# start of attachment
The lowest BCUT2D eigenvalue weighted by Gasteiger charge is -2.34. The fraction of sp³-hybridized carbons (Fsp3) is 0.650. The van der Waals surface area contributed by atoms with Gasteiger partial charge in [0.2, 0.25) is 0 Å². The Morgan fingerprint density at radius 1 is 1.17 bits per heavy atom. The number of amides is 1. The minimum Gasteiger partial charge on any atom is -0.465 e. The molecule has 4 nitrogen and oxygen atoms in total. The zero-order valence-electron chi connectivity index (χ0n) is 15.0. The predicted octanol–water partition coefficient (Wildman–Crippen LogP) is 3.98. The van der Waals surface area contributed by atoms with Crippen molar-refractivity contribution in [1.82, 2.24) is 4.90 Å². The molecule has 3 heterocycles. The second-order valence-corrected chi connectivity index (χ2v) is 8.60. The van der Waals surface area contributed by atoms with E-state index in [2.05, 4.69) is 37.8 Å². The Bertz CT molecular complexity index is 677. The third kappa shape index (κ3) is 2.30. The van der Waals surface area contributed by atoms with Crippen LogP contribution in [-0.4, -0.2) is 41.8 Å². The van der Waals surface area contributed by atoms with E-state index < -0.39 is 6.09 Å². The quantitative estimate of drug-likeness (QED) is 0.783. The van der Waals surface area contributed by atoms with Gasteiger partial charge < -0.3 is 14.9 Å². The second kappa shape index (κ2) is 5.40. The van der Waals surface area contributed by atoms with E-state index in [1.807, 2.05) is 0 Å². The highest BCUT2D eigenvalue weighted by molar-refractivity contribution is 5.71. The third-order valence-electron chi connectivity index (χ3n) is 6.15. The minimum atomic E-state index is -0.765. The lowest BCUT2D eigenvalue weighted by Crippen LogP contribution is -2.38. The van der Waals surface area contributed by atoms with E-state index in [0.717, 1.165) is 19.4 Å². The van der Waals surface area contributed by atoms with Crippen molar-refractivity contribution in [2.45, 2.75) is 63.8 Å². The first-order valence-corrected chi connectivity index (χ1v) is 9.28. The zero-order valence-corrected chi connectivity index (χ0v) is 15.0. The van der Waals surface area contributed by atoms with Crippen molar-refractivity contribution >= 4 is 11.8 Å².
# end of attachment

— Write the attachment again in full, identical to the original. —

The lowest BCUT2D eigenvalue weighted by Gasteiger charge is -2.34. The fraction of sp³-hybridized carbons (Fsp3) is 0.650. The van der Waals surface area contributed by atoms with Gasteiger partial charge in [0.2, 0.25) is 0 Å². The Morgan fingerprint density at radius 1 is 1.17 bits per heavy atom. The number of amides is 1. The minimum Gasteiger partial charge on any atom is -0.465 e. The molecule has 4 nitrogen and oxygen atoms in total. The zero-order valence-electron chi connectivity index (χ0n) is 15.0. The predicted octanol–water partition coefficient (Wildman–Crippen LogP) is 3.98. The van der Waals surface area contributed by atoms with Crippen molar-refractivity contribution in [1.82, 2.24) is 4.90 Å². The molecule has 3 heterocycles. The second-order valence-corrected chi connectivity index (χ2v) is 8.60. The van der Waals surface area contributed by atoms with E-state index in [2.05, 4.69) is 37.8 Å². The Bertz CT molecular complexity index is 677. The third kappa shape index (κ3) is 2.30. The van der Waals surface area contributed by atoms with Crippen LogP contribution in [-0.4, -0.2) is 41.8 Å². The van der Waals surface area contributed by atoms with E-state index < -0.39 is 6.09 Å². The quantitative estimate of drug-likeness (QED) is 0.783. The van der Waals surface area contributed by atoms with Gasteiger partial charge < -0.3 is 14.9 Å². The second kappa shape index (κ2) is 5.40. The van der Waals surface area contributed by atoms with E-state index in [1.807, 2.05) is 0 Å². The highest BCUT2D eigenvalue weighted by molar-refractivity contribution is 5.71. The third-order valence-electron chi connectivity index (χ3n) is 6.15. The minimum atomic E-state index is -0.765. The lowest BCUT2D eigenvalue weighted by Crippen LogP contribution is -2.38. The van der Waals surface area contributed by atoms with E-state index in [0.717, 1.165) is 19.4 Å². The van der Waals surface area contributed by atoms with Crippen molar-refractivity contribution in [2.45, 2.75) is 63.8 Å². The first-order valence-corrected chi connectivity index (χ1v) is 9.28. The zero-order valence-corrected chi connectivity index (χ0v) is 15.0. The van der Waals surface area contributed by atoms with Crippen molar-refractivity contribution >= 4 is 11.8 Å².